Many are also partnering with local distributors in different European countries. For example, at the end of 2018, Vanguard agreed to sell its ETFs via German online broker Onvista Bank, which is part of Commerzbank’s listed German online broker, Comdirect. In early 2019, BlackRock launched a promotional campaign with Postbank, a German retail bank, whose clients can now buy iShares ETFs at a “special-offer” price. In addition, BlackRock and Franklin Templeton are to start offering ETF-based saving plans for free (without order fees) in Germany through partnerships with ING’s German arm.

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As Europe’s ETFs markets have become increasingly crowded in recent years, with new players arriving and incumbents broadening their product ranges, entering or developing these markets with a standardised value proposition may no longer be enough to attract flows. ETF issuers should consider introducing a specialised and diversified offering that includes not only smart beta, but also thematic and environmental, social, and governance. New niche products are likely to be launched this year, further widening the product menu for financial advisors in Europe. Competing with vanilla product offerings or simply on price requires scale, brand and strong capital markets infrastructure.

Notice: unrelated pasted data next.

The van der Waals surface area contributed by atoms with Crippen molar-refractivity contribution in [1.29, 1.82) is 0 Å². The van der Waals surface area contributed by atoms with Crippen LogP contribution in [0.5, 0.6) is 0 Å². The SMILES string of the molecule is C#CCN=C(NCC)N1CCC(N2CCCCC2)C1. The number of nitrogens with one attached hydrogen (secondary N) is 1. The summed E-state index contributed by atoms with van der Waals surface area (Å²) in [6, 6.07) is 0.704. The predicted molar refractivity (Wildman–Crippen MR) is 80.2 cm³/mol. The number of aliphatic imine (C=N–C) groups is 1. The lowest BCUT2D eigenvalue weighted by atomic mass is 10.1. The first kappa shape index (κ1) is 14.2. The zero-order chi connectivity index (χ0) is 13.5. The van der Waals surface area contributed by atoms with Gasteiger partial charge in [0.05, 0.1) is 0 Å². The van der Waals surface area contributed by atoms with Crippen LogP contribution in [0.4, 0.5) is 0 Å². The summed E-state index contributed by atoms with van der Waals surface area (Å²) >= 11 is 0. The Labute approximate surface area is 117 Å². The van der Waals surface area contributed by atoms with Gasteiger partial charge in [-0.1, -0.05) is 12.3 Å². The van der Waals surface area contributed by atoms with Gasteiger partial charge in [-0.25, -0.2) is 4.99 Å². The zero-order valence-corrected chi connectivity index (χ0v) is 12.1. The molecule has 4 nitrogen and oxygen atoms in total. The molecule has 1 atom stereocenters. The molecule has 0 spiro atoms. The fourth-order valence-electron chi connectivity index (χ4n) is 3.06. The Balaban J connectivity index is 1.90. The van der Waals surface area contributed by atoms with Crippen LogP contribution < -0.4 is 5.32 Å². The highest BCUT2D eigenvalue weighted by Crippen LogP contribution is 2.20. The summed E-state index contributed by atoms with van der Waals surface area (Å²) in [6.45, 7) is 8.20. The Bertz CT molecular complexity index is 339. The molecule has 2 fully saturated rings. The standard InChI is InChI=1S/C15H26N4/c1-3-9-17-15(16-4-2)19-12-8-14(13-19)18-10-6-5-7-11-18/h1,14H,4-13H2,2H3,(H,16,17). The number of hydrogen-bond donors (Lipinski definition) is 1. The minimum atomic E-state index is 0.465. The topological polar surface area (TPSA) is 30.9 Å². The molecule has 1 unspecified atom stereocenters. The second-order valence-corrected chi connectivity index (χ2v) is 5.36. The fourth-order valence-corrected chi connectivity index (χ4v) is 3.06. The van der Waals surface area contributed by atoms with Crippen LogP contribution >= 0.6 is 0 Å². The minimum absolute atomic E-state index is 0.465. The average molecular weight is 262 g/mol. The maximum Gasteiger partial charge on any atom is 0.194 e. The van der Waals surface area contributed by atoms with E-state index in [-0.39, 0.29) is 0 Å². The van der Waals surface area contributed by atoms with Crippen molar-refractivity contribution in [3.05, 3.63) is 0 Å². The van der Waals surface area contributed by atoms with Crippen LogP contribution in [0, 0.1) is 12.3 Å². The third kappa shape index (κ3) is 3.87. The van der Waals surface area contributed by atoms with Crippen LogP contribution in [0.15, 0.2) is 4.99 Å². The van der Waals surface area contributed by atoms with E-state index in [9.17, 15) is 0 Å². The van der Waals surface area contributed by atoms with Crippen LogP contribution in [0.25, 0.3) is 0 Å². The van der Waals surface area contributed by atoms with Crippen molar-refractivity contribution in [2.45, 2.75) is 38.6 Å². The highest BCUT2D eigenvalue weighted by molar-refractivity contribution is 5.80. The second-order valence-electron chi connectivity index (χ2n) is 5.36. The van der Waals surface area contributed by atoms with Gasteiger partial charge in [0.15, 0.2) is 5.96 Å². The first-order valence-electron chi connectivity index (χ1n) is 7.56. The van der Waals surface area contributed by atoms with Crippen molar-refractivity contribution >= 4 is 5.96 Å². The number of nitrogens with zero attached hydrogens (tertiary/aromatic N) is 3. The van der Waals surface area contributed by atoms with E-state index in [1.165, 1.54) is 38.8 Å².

The views of the asset managers Cerulli surveyed at the start of the year varied depending on the country being considered. Some 35% expect fast growth of smart beta ETFs assets in Switzerland and 32% share this view for Germany. On the other hand, slow growth was predicted for the UK and Sweden by 50% and 40% of the respondents respectively.

Despite the growing appetite by wealth managers and financial advisors, the key question remains: are smart beta ETFs smart enough to navigate unchartered waters of a pandemic crisis?

Fabrizio Zumbo, associate director, European asset and wealth management research at Cerulli Associates

This article first appeared in the Q2 2020 edition of Beyond Beta, the world’s only smart beta publication. To receive a full copy, click here.